Twitter found itself facing the government’s ire in June when the microblogging site failed to appoint local compliance officials as per the provisions of the Information Technology (Intermediary Guidelines) Rules, 2021, specific to “significant” social media intermediaries.
Effectively the US-headquartered microblogging site lost its protection shield against third parties posting content on Twitter. The Ministry of Electronics and Information Technology (MeitY) blasted Twitter for “doggedly” refusing to appoint resident employees to manage its redressal mechanism.
Just days after Twitter lost the safe harbour protection, the Ghaziabad police served a notice on Twitter India managing director Manish Maheshwari in connection with the circulation of videos showing an elderly man being beaten in Loni town, on grounds the footage could spark religious tensions.
The pressure on Twitter is preparing the grounds for deeper government intervention of foreign social media platforms, which have so far been very lightly regulated, says Prashant Reddy, an independent lawyer specialising in technology law in New Delhi.
The provision of safe harbour under the IT rules say that social media
intermediaries would be given complete immunity from legal prosecution or civil actions, provided they follow the criteria laid down under the rules. “The government can lay down any criteria it wants to because it has been granted extraordinary privilege under the law,” Reddy says. Ultimately the intermediary guidelines deal with a privilege and not with a right, he points out.
But when the new rules bestow the burden of possible criminal liability on individuals appointed as chief compliance officers, they effectively put themselves at risk for the social media intermediary. This explains why the position, even if well remunerated, is not an enviable one. A few social media intermediaries are said to have appointed lawyers or law firms as an “interim” measure.
Social media intermediaries are therefore attempting to circumvent the specific requirements in the law. The new rules state that the officials have to be key managerial personnel and employees of the social media intermediary. “Outsourcing per se is not the solution here,” says Bagmisikha Puhan, an associate partner at TMT Law Practice in New Delhi.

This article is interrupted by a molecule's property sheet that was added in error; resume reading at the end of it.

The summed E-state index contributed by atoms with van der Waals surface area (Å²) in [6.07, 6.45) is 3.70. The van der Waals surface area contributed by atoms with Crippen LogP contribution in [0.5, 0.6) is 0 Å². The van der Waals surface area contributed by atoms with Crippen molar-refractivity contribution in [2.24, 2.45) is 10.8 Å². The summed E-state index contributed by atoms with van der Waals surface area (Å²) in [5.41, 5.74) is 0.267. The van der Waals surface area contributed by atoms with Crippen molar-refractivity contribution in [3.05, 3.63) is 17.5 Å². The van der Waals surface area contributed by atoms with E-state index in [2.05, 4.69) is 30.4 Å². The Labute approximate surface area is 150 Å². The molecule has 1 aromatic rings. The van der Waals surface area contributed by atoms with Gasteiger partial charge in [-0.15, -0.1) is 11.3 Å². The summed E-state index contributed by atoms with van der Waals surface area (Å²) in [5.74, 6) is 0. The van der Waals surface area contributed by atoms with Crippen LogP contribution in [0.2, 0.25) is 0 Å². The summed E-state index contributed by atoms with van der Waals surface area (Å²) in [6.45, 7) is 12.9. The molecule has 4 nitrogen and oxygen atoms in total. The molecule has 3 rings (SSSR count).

The new rules, however, can only do so much, as it is ultimately up to the courts to decide the status of an intermediary under section 79 of The Information Technology Act, she says.
Reddy agrees, saying the government has no power to decide which company enjoys immunity under the IT rules. Although the Twitter case has yet to be decided, the Karnataka High Court has granted interim relief to the managing director and warned the Ghaziabad Police against taking any coercive action against him.
The UN Special Rapporteurs on privacy and freedom of expression has told the Indian government that their new IT rules appear to breach international law. It expressed concern over the ability foreseen in the new rules to subject individual employees to criminal liability, given the availability of less punitive measures, saying: “The severity of the envisaged penalties incentivises the restriction of content and is likely to have a chilling effect on freedom of expression.”
Judicial precedent shows that directors can be held criminally liable when they play a role or have knowledge of the criminal action, which can be attributable to them. “If a chief compliance officer refuses to implement a directive from a government authority, can he then be criminally liable?” asks Reddy.
MeitY official Rakesh Maheshwari said in an online conference that the idea of holding compliance officers liable was to ensure compliance and accountability of the social media intermediaries. Although he assured participants in the webinar that there should not be any apprehension that compliance officers would be personally held liable, the Twitter episode seems to suggest otherwise.
The Business Law Digest is prepared by Freny Patel